Oil dealers accuse Legislature playing of favorites with plan to boost natural gas in Maine

Posted Dec. 21, 2011, at 3:18 p.m.
Last modified Dec. 22, 2011, at 5:42 a.m.

AUGUSTA, Maine — A legislative proposal that would aid plans to build an $85 million natural gas pipeline through central Maine could spur a broader debate about how Maine should diversify its energy portfolio to reduce costs.

Lowering energy costs is one of Gov. Paul LePage’s top priorities and he already has pledged to do his part to expand the availability of natural gas.

The linchpin of that expansion could be a proposed pipeline through Central Maine that would bring gas to an area of the state that doesn’t have it.

Sen. Roger Katz, R-Augusta, who lives in what would be the middle of the proposed pipeline, has introduced a bill for consideration next session that he said will help spur that expansion.

Katz’s bill, L.R. 2589, seeks to increase the insurance capacity of the Finance Authority of Maine. FAME provides a backup to businesses by guarantee to pay back 90 percent of a loan if the business cannot. The current cap is $7 million.

“We need to be looking at alternatives and solar and wind need to be part of that discussion, but those are more long-term,” Katz said. “Natural gas expansion is something we can do right now.”

Not everyone supports Katz’s legislation. The oil industry has opposed the bill because some claim it amounts to the state subsidizing one source of energy.

Jamie Py of the oil dealers lobbying group Maine Energy Marketers Association said government should not be endorsing specific energy projects at the expense of others.

“In general, tax incentives and subsidies that put an energy source at a competitive advantage is something we’re opposed to because it creates an unlevel playing field,” Py said.

Kennebec Valley Gas Co. wants to build a mainline from Richmond to Madison that would connect to the Maritimes & Northeast pipeline that transports gas from Nova Scotia to New England.

The firm already has begun reaching out to various communities to secure tax increment financing agreements. Under those TIF arrangements, a portion of property taxes paid by businesses along the proposed pipeline would help pay for its construction. In total, the utility company is seeking about $15 million in tax incentives from the various communities it plans to serve.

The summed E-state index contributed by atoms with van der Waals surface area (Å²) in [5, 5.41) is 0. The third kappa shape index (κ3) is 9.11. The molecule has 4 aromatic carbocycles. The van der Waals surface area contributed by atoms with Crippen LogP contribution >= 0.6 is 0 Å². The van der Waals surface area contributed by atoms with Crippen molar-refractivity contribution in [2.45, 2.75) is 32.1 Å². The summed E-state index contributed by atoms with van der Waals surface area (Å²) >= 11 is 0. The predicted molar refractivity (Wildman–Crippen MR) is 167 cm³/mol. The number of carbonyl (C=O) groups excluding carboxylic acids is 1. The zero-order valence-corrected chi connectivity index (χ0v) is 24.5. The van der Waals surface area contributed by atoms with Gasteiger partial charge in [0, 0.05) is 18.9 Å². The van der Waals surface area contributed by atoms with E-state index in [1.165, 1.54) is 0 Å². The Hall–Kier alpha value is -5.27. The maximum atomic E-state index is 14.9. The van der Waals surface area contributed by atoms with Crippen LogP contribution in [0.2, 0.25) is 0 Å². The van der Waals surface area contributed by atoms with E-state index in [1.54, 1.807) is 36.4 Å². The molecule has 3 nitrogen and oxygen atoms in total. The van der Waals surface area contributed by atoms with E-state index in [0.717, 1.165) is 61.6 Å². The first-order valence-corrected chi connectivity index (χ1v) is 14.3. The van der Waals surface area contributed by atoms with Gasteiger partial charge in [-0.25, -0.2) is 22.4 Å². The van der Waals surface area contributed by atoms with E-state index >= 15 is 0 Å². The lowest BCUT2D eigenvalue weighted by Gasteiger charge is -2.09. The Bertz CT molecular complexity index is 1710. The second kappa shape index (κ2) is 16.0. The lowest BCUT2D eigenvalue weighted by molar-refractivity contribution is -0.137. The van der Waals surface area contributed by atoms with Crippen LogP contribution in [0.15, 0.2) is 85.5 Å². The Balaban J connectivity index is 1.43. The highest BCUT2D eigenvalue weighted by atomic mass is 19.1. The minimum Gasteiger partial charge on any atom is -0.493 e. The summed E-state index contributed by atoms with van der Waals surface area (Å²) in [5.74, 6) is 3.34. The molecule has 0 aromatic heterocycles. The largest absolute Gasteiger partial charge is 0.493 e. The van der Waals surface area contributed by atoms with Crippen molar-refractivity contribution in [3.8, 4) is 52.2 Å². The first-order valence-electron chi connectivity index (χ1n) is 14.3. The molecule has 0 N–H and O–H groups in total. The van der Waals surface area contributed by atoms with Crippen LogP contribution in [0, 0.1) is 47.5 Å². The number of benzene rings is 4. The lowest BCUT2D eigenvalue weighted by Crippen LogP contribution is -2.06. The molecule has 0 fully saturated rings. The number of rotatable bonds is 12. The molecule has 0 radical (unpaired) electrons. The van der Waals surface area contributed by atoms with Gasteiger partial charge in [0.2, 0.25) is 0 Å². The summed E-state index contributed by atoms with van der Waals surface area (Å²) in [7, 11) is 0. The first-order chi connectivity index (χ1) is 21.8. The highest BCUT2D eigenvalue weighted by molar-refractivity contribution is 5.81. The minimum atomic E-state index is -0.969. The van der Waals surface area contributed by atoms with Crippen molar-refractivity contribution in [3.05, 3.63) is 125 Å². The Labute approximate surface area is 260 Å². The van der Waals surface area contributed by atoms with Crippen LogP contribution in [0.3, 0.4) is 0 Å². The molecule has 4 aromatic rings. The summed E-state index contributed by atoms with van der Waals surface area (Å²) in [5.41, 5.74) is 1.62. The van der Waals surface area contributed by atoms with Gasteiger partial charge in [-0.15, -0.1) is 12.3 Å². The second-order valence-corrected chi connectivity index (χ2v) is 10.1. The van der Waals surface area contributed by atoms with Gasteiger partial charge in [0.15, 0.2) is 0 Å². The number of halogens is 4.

Between the TIFs and possible loan insurance from FAME, Py questioned the financial viability of Kennebec Valley Gas’ plan.

“I think that gets to the heart of the matter, which is: Could this [project] be viable on its own?” he said.

Bangor Gas, which serves the communities of greater Bangor, does not have a TIF. Similarly, Portland-based Unitil also has operated without the benefit of tax breaks.

Katz said he understands the concerns of oil dealers and he doesn’t blame them, but he also said there is nothing stopping oil dealers from applying to FAME for loan insurance.

“This bill doesn’t commit any public dollars,” the Augusta lawmaker said.

Py agreed that there are no direct state dollars, but if FAME insured a large loan for the project, it could limit FAME’s ability to back other projects.

Government subsidizing energy is not new, either at the state or federal level. Wind power has received subsidies and oil companies have gotten large tax breaks and incentives in the past.

Most communities have approved the gas company TIFs but residents of at least one — Farmingdale — have said no thanks. That tax rebate to the developers was about $735,000 over 15 years.

Shortly after the vote in Farmingdale, Kennebec County Gas officials said the pipeline would no longer involve Farmingdale. The mainline likely would still run through the town but there would be no spurs for businesses or homeowners to link to.

LePage has said that the state’s reliance on oil is not sustainable and he sees gas as a better option.

“In January, energy is going to be a big push,” LePage said in September. “I want to talk with the Legislature about natural gas infrastructure. We are gearing up now to talk with all of the natural gas companies, we want them to come in and talk to us about what we can do to get them to invest in the state of Maine.”

Py said he doesn’t mind that natural gas is gaining in popularity, but he said when it comes to taxpayers or ratepayers subsidizing energy infrastructure, it should be ratepayers.

“Natural gas is relatively inexpensive, but no one knows how long that is going to last,” Py added.

But gas is cheap, abundant and domestic for the moment, Katz countered. And the short-term savings could be huge. One of the biggest potential customers in Central Maine likely would be the state of Maine, including the State House and all agency buildings in Augusta.

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